LDDC scientists started testing aborted equine fetuses for WNV last year because of the high incidence of the disease in Kentucky, Harrison said. He added that this is the first time WNV has been found in equine fetal tissue. There is some evidence in humans that WNV can cause damage to a fetus."I have heard of one human case where the mother was infected with West Nile virus and the fetus was born with neurologic problems," said Harrison during a press conference Tuesday at the University of Kentucky. "There was very good evidence to support the fact that the fetus was affected. We don't know if West Nile virus is significant or not in equine abortions, but we're working toward the goal of finding out that information."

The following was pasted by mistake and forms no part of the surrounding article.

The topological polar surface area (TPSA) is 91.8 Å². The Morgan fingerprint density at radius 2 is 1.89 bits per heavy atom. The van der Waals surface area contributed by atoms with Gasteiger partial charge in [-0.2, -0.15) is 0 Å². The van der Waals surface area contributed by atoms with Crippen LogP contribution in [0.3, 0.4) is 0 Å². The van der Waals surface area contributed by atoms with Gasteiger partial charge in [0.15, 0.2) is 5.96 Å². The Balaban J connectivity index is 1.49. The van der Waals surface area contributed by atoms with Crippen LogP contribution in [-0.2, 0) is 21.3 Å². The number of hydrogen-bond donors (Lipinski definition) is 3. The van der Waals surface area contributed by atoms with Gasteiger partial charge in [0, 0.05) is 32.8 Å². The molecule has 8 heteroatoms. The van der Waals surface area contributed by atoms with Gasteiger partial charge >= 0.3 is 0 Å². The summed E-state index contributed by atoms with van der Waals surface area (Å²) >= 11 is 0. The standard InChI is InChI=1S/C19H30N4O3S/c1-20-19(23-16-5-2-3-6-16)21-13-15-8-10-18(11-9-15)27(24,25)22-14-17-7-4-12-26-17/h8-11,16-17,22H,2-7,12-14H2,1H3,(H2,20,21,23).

Scientists in Kentucky say it is too soon to tell whether West Nile virus (WNV) has been causing equine abortions. But they have found enough evidence to make them want to explore the possibility that the disease can play a role in fetal loss.Polymerase chain reaction testing has revealed the presence of WNV in 35 fetuses submitted to the University of Kentucky's Livestock Disease Diagnostic Center (LDDC) for examination since last July. According to LDDC's director, Dr. Lenn Harrison, the horse industry should not be unduly alarmed because the total represents less than 10% of the approximately 400 fetuses submitted.The LDDC plans to take a closer look at information gathered from the aborted fetuses that tested positive for WNV. In addition, Harrison and his staff hope to obtain more information about their mares, including the results of blood work and whether or not they were vaccinated against WNV. The scientists also plan to look for evidence of WNV in newborn foals in Kentucky and to test other mares on the same farms where the fetuses were aborted